Sampson grew up in the Baltimore neighborhood of Hunting Ridge, not far from the city/county line in Catonsville. His parents, both lawyers, did not play music, but some uncles did. His earliest musical memory is of listening to the choir at Morning Star Baptist Church. “I didn’t necessarily participate in the music ministry,” Sampson says. “I just watched.” In high school at Loyola Blakefield, he sung in the choir and performed in musicals. He got his bachelor’s in music education and voice from Loyola University New Orleans; then, after graduating, he stayed in New Orleans, teaching music at a Catholic School before taking a job as music director at church. When he decided he wanted to go to grad school for voice, he applied to Peabody. Coming back home to Baltimore, Sampson says, was important.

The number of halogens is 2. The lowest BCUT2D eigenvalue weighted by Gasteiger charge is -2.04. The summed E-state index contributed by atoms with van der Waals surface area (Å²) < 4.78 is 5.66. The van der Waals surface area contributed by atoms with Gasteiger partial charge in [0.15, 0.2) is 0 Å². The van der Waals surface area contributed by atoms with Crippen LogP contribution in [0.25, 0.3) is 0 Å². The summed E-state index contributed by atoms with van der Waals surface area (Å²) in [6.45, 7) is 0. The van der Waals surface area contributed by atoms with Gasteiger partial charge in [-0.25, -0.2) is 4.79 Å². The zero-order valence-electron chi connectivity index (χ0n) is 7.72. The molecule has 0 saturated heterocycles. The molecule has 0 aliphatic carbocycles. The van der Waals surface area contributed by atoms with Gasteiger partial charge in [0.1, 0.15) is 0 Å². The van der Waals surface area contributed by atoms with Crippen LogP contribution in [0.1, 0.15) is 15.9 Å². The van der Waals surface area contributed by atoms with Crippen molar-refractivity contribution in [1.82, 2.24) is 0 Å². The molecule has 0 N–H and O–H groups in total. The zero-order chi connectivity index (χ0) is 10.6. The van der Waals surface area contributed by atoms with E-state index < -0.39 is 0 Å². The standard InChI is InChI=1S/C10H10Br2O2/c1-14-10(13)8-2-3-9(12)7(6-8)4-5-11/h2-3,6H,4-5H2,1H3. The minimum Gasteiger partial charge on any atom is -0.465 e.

“It helps that my family’s here,” he says. “I lived in New Orleans for seven years, and I had to plan out for a very long time when I was going to see my family. And now if I want to go home for dinner at my parents’ house, I can just get in my car and be there in 20 minutes.”

Long term, Sampson sees himself teaching at the university level. But, he likes performing, too. So far, he’s been Monostatos in The Magic Flute and Lamar in Godspell; he’s been a soloist in Vivaldi’s Magnificat and Leonard Bernstein’s Mass. When we spoke for this article, he was getting ready for a nine-hour rehearsal ahead of his appearance next weekend in the Puccini opera at Peabody.